Author: Jo Spain
Performed by Aoife McMahon
Released: June 2019 by Quercus
Category: Irish Crime Fiction, Police Procedural, Audiobook, Review
In the garden of an abandoned house, Luke Connolly lies broken, dead. The night before, he and his friends partied inside. Nobody fought, everybody else went home safely. And yet, Luke was raped and pushed to his death. His alleged attacker is now in custody.
It’s the night of the the annual Police Ball and DCI Tom Reynolds would rather be anywhere else.
Chief Superintendent Shaun McGuinness is nominating Tom as his replacement after he retires in four weeks. When Natasha McCarthy, head of sexual crimes, approaches him about a case involving a relative who is being held in custody awaiting trial, Tom agrees to look at the case file. Six weeks ago Luke Connolly fell to his death from the third floor window of an abandoned house. Daniel Konaté Jones is accused of raping Luke before pushing him from the window. The problem is Daniel is refusing to deny or confirm the accusation. In fact, he’s refusing to say anything at all.
The house where Luke died, in Little Leaf, Dublin, has been derelict since the violent deaths of a family fifteen years previously. It’s now the meeting place for teenagers who want to smoke, drink, take drugs and indulge in whatever other mischief they can get up to.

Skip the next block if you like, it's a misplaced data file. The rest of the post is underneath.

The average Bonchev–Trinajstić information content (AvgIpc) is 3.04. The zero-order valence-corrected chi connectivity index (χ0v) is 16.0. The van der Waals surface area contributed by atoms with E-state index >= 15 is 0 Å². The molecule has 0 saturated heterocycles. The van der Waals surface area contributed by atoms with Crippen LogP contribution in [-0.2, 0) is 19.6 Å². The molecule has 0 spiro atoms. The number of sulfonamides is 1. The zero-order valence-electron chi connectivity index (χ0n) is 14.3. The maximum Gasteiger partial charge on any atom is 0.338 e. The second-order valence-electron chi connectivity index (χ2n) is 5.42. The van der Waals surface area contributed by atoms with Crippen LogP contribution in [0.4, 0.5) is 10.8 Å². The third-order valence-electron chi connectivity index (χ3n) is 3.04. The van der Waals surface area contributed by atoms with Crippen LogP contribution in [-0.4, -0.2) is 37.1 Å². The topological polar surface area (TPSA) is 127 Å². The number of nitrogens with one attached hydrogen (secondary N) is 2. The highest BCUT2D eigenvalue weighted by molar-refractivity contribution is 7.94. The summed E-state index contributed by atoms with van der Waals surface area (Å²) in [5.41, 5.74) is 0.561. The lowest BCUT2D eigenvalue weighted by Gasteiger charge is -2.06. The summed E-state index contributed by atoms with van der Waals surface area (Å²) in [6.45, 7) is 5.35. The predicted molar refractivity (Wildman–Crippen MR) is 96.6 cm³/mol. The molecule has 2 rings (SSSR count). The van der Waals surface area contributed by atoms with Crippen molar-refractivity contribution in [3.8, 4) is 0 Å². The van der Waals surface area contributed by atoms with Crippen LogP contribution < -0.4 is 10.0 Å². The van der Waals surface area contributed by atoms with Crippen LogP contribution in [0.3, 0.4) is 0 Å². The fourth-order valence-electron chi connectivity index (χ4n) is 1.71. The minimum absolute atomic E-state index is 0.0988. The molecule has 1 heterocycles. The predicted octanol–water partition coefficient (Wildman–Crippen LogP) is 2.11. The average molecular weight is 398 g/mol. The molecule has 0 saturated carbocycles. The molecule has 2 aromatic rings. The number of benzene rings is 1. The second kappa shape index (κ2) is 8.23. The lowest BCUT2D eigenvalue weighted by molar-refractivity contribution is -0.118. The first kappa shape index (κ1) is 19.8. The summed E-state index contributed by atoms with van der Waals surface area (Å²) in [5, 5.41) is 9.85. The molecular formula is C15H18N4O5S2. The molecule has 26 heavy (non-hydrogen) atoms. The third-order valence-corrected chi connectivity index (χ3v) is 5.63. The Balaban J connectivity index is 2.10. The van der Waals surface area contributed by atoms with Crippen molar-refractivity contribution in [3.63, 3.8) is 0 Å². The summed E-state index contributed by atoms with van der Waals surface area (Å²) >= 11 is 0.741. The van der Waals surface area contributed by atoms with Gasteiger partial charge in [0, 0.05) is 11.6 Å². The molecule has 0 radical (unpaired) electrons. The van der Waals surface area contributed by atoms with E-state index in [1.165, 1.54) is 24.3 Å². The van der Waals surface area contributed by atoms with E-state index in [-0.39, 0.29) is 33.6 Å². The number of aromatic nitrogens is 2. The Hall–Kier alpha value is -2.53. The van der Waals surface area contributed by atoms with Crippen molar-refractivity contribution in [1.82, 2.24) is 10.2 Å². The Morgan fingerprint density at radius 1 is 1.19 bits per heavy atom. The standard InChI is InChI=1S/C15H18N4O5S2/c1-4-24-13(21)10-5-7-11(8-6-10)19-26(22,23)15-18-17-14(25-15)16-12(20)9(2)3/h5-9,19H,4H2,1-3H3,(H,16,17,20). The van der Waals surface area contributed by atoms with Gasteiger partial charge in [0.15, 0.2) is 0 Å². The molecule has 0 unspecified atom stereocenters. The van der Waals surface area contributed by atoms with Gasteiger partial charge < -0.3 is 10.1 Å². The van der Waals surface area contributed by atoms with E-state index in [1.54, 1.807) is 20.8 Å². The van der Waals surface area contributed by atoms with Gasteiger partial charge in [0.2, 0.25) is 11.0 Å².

The senior investigating officer in the Connolly case is Jackie McCallion. After reading the report, Tom isn’t happy with the hearsay and lack of indisputable proof, despite the DNA results and the terrible situation the Connollys find themselves in. One son dead and the other in hospital with a terminal illness. But still, Tom’s instincts tell him something doesn’t sit right.
‘The Connollys only have weeks left with Ethan,’ Jackie said. ‘They can’t cope with the media attention all this would bring. They want justice, but they want it without fanfare.’
And on that final sentence, her voice quivered. It unsettled Tom. The situation for the Connollys was appalling. Anybody who’d spent time with them, who’d had to break the news of their son’s death and learned the fate of his twin, couldn’t help but be moved.
Did that in turn mean Jackie McCallion was desperate to help them.
So desperate, she wasn’t doing her job properly?